Each conversation type has associated code in the emit template that is unique to that type, now during my initial implementation only two types (IM and conference) were planned but the other two types were added as those functions were deemed necessary. Slowly the emit template ballooned to support the different initiation logic for each type of conversation and the actual code for the unique elements. Currently the emit template is a fat 155kb uncompiled but slims down to 119kb in the server executed compiled form. I can optimize the code in it to get it under 100kb per conversation instance but the ideal solution would be to cut up the functions for each conversation type into separate jsp or servlets. I can keep the common elements (authentication, message management, presence and file display) in one template and then create specific templates for the conversation unique invocation elements. (initializing an IM , conversation , im mail or guest pm) This would then allow the 119kb to be cut up into smaller blocks that execute only in the time that they need. This would allow the continuous memory hit for run time conversation actions under load to have a lower profile and fewer spikes on the servers. Of course the cost is additional work for me in time but the benefits are lower average memory load for conversations, which allows more conversations to be active in a given amount of memory , which allows better scalability for a given amount of memory which is simply cheaper for me to procure. I literally get a more gradual scalability profile under load, which for the paid service options directly determines how much revenue can be pulled from each server. So though I haven't implemented the described client code split, I have it targetted for optimization just before launch. However, the point is that it is possible to follow OO principles and because of the loaded nature of the problem space (many different types of conversations in this one) certain objects can become "heavy" on resource utilization under load and negatively impact performance. In such situations it is necessary to break up the solution into logically related items that can be invoked just in time to ensure an efficient resource utilization profile. It is actually a good problem to have in the sense that optimization may result in significant memory efficiency gains for little more than the time of doing the optimization. (which amounts to taking out scissors on the client code) How do you determine if you'll have this issue? You simply ask the question if the number of variants for a given attribute of the class will be finite and if those variants require associated unique code in client implementations. If it does, the best option is to create unique client blocks of dynamic code (jsp, servlet in this case) for each attribute variant.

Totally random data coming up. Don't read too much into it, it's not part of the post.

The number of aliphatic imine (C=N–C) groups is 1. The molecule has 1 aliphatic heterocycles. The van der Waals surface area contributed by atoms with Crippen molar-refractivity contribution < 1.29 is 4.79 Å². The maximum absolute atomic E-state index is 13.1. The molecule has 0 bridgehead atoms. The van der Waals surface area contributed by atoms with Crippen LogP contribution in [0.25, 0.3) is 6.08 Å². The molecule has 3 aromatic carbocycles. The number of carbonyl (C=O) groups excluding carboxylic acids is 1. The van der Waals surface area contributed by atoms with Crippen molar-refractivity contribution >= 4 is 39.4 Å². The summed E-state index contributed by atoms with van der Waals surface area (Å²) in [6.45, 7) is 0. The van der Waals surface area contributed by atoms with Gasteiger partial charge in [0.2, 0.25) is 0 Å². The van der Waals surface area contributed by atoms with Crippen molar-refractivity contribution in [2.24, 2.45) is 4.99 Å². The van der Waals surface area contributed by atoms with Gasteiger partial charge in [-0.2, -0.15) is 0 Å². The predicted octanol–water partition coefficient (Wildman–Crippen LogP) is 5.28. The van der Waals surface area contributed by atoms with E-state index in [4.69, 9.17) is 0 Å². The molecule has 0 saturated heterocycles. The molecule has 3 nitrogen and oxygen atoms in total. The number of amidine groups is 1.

So keep an eye out for solutions that overload in such a way that they may lead to inefficient memory or processor utilization at run time under loaded conditions, this way you can do the cutting before hand and only code the chunks that are distinct for the new function being added. Of course, if you are doing good OO, the only difference between doing it before hand and after is that when you do it after you may have to do some de spaghettification of the combined client code but you get to realize the resource reduction as a hopefully noticable increase in scalability on your servers. ;)